By Kristina Cooke
NEW YORK (Reuters) - Stocks fell sharply on Monday, as shares of financials fell on concerns they may have to raise more capital and as a retreat in the price of oil from record highs weighed on energy shares.
All three major U.S. stock indexes were down about 1 percent, with the S&P 500 trading in bear market territory. To confirm a bear market the benchmark index would have to close down 20 percent from its October closing highs.
Concerns Fannie Mae
Adding to capital-raising concerns, San Francisco Federal Reserve President Janet Yellen said in a speech it was important that more capital flow into the financial sector, including money from private equity sources.
"There's all this talk about capital raising; that's going to feed on itself and it seems like it's never ending. Whenever you think it's done someone else comes out and says they think financials have to raise more and that's obviously going to dilute their share price," said Neil Massa, senior U.S. trader at MFC Global Investment Management in Boston.
Exxon Mobil and other big energy companies fell as U.S. crude oil dropped more than $4 to $142.07 a barrel after the dollar touched a 1-1/2-week high against other major currencies. Oil hit a record of $145.85 last week.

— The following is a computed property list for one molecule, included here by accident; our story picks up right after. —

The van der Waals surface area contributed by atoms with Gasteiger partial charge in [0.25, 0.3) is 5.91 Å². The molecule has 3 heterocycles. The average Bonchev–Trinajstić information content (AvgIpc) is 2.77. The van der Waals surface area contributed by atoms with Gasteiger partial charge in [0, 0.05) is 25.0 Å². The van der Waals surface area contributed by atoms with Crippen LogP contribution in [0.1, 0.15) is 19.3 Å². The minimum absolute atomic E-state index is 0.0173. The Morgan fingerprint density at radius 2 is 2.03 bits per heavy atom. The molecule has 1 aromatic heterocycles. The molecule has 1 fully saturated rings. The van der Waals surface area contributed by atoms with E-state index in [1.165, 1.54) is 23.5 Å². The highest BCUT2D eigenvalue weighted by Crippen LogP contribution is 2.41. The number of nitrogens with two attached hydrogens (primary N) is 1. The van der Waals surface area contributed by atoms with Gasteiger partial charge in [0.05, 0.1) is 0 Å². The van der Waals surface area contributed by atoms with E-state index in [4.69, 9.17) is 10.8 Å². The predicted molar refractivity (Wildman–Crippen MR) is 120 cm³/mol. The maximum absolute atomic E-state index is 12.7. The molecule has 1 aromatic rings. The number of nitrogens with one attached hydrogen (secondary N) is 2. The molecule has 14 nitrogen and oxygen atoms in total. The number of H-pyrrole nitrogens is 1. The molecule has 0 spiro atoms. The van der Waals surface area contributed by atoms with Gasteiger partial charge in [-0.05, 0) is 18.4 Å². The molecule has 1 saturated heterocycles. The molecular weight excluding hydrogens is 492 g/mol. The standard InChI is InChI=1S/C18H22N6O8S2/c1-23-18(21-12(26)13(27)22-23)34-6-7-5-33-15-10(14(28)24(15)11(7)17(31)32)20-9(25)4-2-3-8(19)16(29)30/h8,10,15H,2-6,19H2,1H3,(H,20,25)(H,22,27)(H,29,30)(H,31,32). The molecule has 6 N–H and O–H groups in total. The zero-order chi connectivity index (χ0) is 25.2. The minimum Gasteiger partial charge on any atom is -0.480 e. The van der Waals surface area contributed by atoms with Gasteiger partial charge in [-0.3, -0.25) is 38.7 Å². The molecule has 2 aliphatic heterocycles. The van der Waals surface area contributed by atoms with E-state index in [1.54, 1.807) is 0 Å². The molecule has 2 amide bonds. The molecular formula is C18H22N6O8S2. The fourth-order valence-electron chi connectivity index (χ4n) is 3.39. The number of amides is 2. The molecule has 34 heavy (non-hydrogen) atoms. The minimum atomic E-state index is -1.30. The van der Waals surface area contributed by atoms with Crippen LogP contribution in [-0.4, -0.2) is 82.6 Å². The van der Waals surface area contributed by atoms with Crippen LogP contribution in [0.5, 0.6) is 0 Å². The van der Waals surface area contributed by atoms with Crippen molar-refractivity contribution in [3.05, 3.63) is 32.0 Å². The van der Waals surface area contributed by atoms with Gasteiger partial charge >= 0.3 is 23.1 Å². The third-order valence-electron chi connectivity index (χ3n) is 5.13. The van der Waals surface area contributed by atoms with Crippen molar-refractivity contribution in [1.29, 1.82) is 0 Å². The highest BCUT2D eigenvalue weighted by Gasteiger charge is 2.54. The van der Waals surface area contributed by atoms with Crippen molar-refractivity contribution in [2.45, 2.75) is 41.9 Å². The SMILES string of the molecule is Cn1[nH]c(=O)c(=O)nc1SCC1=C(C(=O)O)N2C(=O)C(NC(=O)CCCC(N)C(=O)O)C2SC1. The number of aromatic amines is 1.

The Dow Jones industrial average <.DJI> was down 112.68 points, or 1.00 percent, at 11,175.86. The Standard & Poor's 500 Index <.SPX> was down 17.63 points, or 1.40 percent, at 1,245.27. The Nasdaq Composite Index <.IXIC> was down 19.91 points, or 0.89 percent, at 2,225.47.
If the S&P 500 closes below 1,252.12, it would join the Dow and the Nasdaq in a bear market.
Concern that Freddie Mac could see greater losses from mortgage insurance was fueled on Monday after research firm CreditSights said mortgage insurer Radian
A Freddie Mac spokeswoman said the company does not intend to raise capital until it announces second-quarter earnings, and declined to comment on its ability to raise capital as shares fall.
SunTrust Banks Inc
An S&P index of financial shares <.GSPF> was down 4.4 percent, with most of the sub-index's components in the red. JPMorgan Chase
A nearly 12 percent jump in Yahoo's stock on hopes for new talks with Microsoft Corp stirred enthusiasm for technology shares but was not enough to keep an early rally on track.
Teva Pharmaceutical Industries Ltd
With the drop in oil, an S&P index of energy shares <.GSPE> was down 2.7 percent. Exxon Mobil
In economic news, the Conference Board said there is little reason to expect the U.S. labor market to recover soon after the group's Employment Trends Index fell in June.
(Editing by James Dalgleish)